Results of neuropsychological function and ALD-DRS scores after HSCT according to baseline PIQ 80 are presented (Table 4). As baseline PIQ less than 80 has been previously noted to predict poorer outcomes after HSCT. The authors separated patients into 2 groups: baseline PIQ ≥80 and PIQ <80. Patients with a baseline PIQ less than 80 were significantly more impaired in both neuropsychological functions measured by PIQ and on the ALD-disability rating scale after HSCT.
|Table 4: Neuropsychological function (performance IQ, PIQ) and ALD-DRS after HSCT according to baseline PIQ. Adapted from Peters et al. (2004).|
|PIQ <80||PIQ ≥80|
|Median PIQ (range)||45 (45-63)||78.5 (45-122.5)|
|Median ALD-DRS (range)||IV (I-IV)||II (0-IV)|
Comparisons of neuropsychological function (verbal IQ, VIQ and PIQ) according to MRI pattern of demyelination (posterior vs frontal lobes or pyramidal tracts) are presented (Table 5). All survivors were compared with those who died on the basis of baseline neuropsychological testing. Although no difference was found in baseline median VIQ scores (survivors, 98 vs deceased patients, 92), the median baseline PIQ score was significantly lower in patients who died (survivors, 94.5 vs deceased patients, 77.5). Patients with a posterior pattern of demyelination demonstrated a greater mean loss of PIQ points (i.e., -21.6) than patients with a frontal pattern of demyelination (i.e., 0.4 PIQ points).
|Table 5: Neuropsychologic outcomes (verbal IQ, VIQ; performance IQ, PIQ) according to the pattern of demyelination on MRI. Adapted from Peters et al. (2004).|
|Posterior||Frontal/Pyramidal||Total||No data after HSCT due to death|
|Baseline||99||89||98||92 P= not significant|
|Baseline||96||92||94.5||77.5 P < 0.01|
|Change||-21.6||0.4||-16.8||P = 0.03|
The (Peters et al., 2004) report documents that the cumulative incidence of transplant-related mortality (TRM) at 3 years was 14%. In addition to providing related and unrelated donor HSCT Kaplan-Meier probabilities of survival, this report also described for the first time the excellent survival outcomes which could be achieved in boys transplanted for early stages of cerebral disease defined as 0 or 1 neurologic deficit and MRI severity score <9 (92% survival at 5 years vs. 45% for all others)
2007: Mahmood and colleagues analyzed the likelihood of survival in childhood cerebral ALD patients who had not received HSCT (Mahmood et al., 2007). In a subgroup of these patients with early cerebral disease, they compared survival in those who underwent HSCT with those who did not (Figure).
1997-2011: Numerous reports from single institutions describing their HSCT experience, the use of reduced intensity conditioning, and umbilical cord blood as a source of blood stem cells.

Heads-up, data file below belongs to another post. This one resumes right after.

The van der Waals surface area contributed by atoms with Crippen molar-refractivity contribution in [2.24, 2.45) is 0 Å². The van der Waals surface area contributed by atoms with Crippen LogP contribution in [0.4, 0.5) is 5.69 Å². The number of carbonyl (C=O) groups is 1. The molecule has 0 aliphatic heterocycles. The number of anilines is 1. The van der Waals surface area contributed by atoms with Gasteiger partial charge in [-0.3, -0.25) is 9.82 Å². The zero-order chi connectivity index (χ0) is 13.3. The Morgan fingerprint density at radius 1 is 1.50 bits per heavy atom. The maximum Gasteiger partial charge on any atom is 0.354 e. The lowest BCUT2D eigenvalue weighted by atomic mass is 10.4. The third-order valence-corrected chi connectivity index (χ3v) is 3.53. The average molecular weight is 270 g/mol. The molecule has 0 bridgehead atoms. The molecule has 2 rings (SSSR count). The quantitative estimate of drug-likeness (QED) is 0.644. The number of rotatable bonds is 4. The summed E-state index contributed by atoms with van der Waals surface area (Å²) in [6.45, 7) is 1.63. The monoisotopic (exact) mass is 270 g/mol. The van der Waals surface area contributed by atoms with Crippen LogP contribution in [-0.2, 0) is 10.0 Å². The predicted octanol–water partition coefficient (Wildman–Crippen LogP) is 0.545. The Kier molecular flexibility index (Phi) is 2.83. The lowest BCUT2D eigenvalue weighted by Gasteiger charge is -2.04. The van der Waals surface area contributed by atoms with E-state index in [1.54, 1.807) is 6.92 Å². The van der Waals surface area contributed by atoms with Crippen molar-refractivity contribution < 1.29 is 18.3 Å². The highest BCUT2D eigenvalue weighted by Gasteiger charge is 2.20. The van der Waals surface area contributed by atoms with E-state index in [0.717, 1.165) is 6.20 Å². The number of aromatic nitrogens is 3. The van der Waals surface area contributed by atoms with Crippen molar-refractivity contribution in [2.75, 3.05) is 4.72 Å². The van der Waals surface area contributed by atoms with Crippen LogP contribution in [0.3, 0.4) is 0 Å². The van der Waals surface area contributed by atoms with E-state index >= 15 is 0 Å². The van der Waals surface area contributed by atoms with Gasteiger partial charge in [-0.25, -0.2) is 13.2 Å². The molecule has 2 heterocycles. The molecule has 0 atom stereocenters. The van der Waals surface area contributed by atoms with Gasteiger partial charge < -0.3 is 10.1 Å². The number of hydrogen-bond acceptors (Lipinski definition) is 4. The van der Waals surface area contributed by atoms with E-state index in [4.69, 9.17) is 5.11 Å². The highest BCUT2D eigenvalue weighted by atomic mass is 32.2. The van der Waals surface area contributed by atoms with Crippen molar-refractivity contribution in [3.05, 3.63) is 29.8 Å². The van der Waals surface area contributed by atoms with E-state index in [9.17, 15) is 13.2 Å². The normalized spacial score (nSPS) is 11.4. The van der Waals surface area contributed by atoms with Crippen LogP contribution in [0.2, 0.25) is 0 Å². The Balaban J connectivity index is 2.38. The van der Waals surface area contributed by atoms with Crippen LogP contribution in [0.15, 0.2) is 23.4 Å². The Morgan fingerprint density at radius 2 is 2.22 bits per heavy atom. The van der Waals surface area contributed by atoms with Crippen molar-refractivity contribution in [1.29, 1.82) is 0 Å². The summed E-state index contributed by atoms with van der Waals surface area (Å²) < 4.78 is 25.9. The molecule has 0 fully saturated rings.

2011: Miller and colleagues from the University of Minnesota recently published the largest single center HSCT experience for childhood cerebral ALD (Miller et al. 2011).
2015: Van Geel and colleagues investigated if patients with ALD that underwent HSCT for cerebral ALD in childhood still develop AMN in adulthood. This retrospective observational study found that three out of the five patients who underwent HSCT in childhood developed signs of myelopathy (AMN) in adulthood. These data suggest that HSCT for cerebral ALD in childhood does not appear to prevent the onset of myelopathy and peripheral neuropathy in adulthood. These findings will have to be confirmed in independent studies. But if true, this will have consequences for follow-up of patients that were transplanted in childhood and are now becoming adults (Van Geel et al. 2015).
An important issue with respect to the future of therapy for cerebral ALD and specifically HSCT is the challenge of treating boys with advanced stage disease. In order to more effectively treat boys with advanced stage cerebral disease (i.e., MRI severity score ≥9) prior to HSCT it is imperative to address the following issues: (1) develop a method to accurately assess cerebral disease velocity; (2) explore further the use of N-acetyl cysteine; (3) evaluate the use of reduced intensity HSCT conditioning regimens, (4) investigate combination therapies including alternative or complementary stem cells such as neural stem cells; (5) develop and implement more effective ways to rapidly halt the inflammatory demyelination, repair damaged myelin, and restore lost functionality.
In light of the generally excellent to outstanding survival and functional outcomes observed after HSCT in boys with early stage cerebral disease (i.e., MRI severity score <9 and particularly ≤3), it would be highly advantageous to develop and implement newborn screening for ALD. Furthermore, it would be highly beneficial and of extreme importance to identify marker(s) that predict which boys with ALD are destined to develop childhood cerebral disease and therefore will require HSCT.
It is important to note that currently there is no indication for use of HSCT in men with AMN or for women with ALD either with or without symptoms.
While significant advances have been made in reducing the risks associated with HSCT particularly those from unrelated donors of bone marrow or umbilical cord blood, there is still significant risk of transplant-related mortality as well as death due to disease progression. With the advances made in gene therapy (See the Gene Therapy for ALD page) an alternative to HSCT may be considered in selected cases (e.g., unavailability of a suitably matched donor of blood stem cells).